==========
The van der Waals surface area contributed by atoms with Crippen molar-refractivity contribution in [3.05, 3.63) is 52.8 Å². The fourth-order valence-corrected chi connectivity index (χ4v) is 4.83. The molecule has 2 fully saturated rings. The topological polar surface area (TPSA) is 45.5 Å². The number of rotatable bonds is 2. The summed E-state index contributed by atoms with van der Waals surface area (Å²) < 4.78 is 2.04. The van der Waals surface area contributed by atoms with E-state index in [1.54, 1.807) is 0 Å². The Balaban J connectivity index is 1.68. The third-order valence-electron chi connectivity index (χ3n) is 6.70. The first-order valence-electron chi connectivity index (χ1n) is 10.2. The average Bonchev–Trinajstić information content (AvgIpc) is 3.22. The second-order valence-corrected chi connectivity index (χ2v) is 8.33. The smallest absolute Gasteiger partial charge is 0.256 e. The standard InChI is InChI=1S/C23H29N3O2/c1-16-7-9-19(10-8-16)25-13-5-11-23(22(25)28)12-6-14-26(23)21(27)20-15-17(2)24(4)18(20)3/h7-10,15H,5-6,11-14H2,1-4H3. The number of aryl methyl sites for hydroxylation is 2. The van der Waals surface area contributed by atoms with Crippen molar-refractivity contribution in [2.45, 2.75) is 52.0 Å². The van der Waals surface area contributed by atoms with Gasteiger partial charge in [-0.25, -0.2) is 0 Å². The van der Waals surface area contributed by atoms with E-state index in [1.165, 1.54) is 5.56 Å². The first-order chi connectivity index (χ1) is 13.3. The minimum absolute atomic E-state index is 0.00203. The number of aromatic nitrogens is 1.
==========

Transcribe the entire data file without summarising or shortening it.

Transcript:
The van der Waals surface area contributed by atoms with Crippen molar-refractivity contribution in [3.05, 3.63) is 52.8 Å². The fourth-order valence-corrected chi connectivity index (χ4v) is 4.83. The molecule has 2 fully saturated rings. The topological polar surface area (TPSA) is 45.5 Å². The number of rotatable bonds is 2. The summed E-state index contributed by atoms with van der Waals surface area (Å²) < 4.78 is 2.04. The van der Waals surface area contributed by atoms with E-state index in [1.54, 1.807) is 0 Å². The Balaban J connectivity index is 1.68. The third-order valence-electron chi connectivity index (χ3n) is 6.70. The first-order valence-electron chi connectivity index (χ1n) is 10.2. The average Bonchev–Trinajstić information content (AvgIpc) is 3.22. The second-order valence-corrected chi connectivity index (χ2v) is 8.33. The smallest absolute Gasteiger partial charge is 0.256 e. The standard InChI is InChI=1S/C23H29N3O2/c1-16-7-9-19(10-8-16)25-13-5-11-23(22(25)28)12-6-14-26(23)21(27)20-15-17(2)24(4)18(20)3/h7-10,15H,5-6,11-14H2,1-4H3. The number of aryl methyl sites for hydroxylation is 2. The van der Waals surface area contributed by atoms with Crippen molar-refractivity contribution in [2.45, 2.75) is 52.0 Å². The van der Waals surface area contributed by atoms with Gasteiger partial charge in [-0.25, -0.2) is 0 Å². The van der Waals surface area contributed by atoms with E-state index in [1.165, 1.54) is 5.56 Å². The first-order chi connectivity index (χ1) is 13.3. The minimum absolute atomic E-state index is 0.00203. The number of aromatic nitrogens is 1.